Monday, June 29, 2015

Truth vs. Faith in Decision Making

In this week's New York Times Corner Office column, Adam Bryant interviewed Tae Hea Nahm, Managing Director of Storm Ventures - a venture capital firm based in Menlo Park, California.  Nahm described a fundamental tension that exists between truth and faith when it comes to decision making.  I have never quite heard leadership described in this way, and I thought it was worth sharing here.  Here's an excerpt: 

The other thing I learned as C.E.O. is that it’s very lonely. If you share all the doubts and fears with people, then people sort of freak out, whether they’re other investors or employees or executives. You have to provide a path to success. So what I found as C.E.O. is that you almost need a split personality.  On the one hand, you have to appear like Moses, so that people believe that you’re going to take them to the Promised Land. And you have to present a very simple, clear path to success. On the other hand, if you just believe all of that, you can easily run the company off a cliff. Being a C.E.O. requires a lot of faith and passion, but for making decisions, sometimes truth and faith are different.  So you also have to be a skeptic, almost like Galileo. You can have beliefs, but you have to really search for the truth, which is often tied to bad news.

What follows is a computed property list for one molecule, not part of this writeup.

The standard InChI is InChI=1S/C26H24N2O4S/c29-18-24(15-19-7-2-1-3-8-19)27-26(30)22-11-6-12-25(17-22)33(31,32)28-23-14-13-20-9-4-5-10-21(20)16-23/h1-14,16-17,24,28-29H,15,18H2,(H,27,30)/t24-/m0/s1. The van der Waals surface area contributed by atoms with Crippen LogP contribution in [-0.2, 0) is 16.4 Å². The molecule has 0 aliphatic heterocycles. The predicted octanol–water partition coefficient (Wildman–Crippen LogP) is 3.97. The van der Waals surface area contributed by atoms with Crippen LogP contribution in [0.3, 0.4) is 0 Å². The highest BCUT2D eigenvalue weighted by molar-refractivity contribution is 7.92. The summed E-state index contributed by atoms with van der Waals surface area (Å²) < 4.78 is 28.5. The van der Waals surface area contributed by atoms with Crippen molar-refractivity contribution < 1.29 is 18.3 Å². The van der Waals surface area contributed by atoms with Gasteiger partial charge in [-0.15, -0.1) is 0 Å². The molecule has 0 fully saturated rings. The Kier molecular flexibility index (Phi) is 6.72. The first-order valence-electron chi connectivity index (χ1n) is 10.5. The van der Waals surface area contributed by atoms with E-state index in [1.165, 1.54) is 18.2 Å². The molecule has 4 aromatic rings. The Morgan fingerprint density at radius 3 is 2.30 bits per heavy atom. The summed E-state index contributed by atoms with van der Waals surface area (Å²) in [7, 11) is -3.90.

Step back and consider your leadership style for a moment.  Are you terrific at the passion element described by Nahm, but perhaps blindly devoted to the path on which you have set out?   Or, are you appropriately open to alternative views, but perhaps not effective enough in selling the vision to your employees?  Have you struck the appropriate balance? 

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